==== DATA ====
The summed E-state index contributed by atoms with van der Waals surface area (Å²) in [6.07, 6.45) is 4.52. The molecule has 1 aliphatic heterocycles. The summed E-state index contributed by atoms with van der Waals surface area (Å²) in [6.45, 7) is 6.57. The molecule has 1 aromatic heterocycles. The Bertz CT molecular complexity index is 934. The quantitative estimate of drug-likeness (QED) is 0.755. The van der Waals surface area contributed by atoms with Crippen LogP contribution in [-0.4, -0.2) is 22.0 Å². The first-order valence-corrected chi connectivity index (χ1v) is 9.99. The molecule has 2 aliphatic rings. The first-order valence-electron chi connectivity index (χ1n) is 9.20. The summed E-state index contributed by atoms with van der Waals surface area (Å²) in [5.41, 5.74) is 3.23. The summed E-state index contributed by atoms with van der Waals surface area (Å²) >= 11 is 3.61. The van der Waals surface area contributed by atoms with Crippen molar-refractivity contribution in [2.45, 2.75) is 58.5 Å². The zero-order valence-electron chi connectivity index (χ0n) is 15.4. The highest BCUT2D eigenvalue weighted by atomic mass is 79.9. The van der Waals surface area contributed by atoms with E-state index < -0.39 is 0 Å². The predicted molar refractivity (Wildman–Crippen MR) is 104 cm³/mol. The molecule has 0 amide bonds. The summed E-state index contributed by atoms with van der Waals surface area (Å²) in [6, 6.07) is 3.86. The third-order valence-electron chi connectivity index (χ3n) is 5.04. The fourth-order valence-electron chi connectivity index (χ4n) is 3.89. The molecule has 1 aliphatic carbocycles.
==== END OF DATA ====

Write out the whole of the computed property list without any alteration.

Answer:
The summed E-state index contributed by atoms with van der Waals surface area (Å²) in [6.07, 6.45) is 4.52. The molecule has 1 aliphatic heterocycles. The summed E-state index contributed by atoms with van der Waals surface area (Å²) in [6.45, 7) is 6.57. The molecule has 1 aromatic heterocycles. The Bertz CT molecular complexity index is 934. The quantitative estimate of drug-likeness (QED) is 0.755. The van der Waals surface area contributed by atoms with Crippen LogP contribution in [-0.4, -0.2) is 22.0 Å². The first-order valence-corrected chi connectivity index (χ1v) is 9.99. The molecule has 2 aliphatic rings. The first-order valence-electron chi connectivity index (χ1n) is 9.20. The summed E-state index contributed by atoms with van der Waals surface area (Å²) in [5.41, 5.74) is 3.23. The summed E-state index contributed by atoms with van der Waals surface area (Å²) >= 11 is 3.61. The van der Waals surface area contributed by atoms with Crippen molar-refractivity contribution in [2.45, 2.75) is 58.5 Å². The zero-order valence-electron chi connectivity index (χ0n) is 15.4. The highest BCUT2D eigenvalue weighted by atomic mass is 79.9. The van der Waals surface area contributed by atoms with E-state index < -0.39 is 0 Å². The predicted molar refractivity (Wildman–Crippen MR) is 104 cm³/mol. The molecule has 0 amide bonds. The summed E-state index contributed by atoms with van der Waals surface area (Å²) in [6, 6.07) is 3.86. The third-order valence-electron chi connectivity index (χ3n) is 5.04. The fourth-order valence-electron chi connectivity index (χ4n) is 3.89. The molecule has 1 aliphatic carbocycles.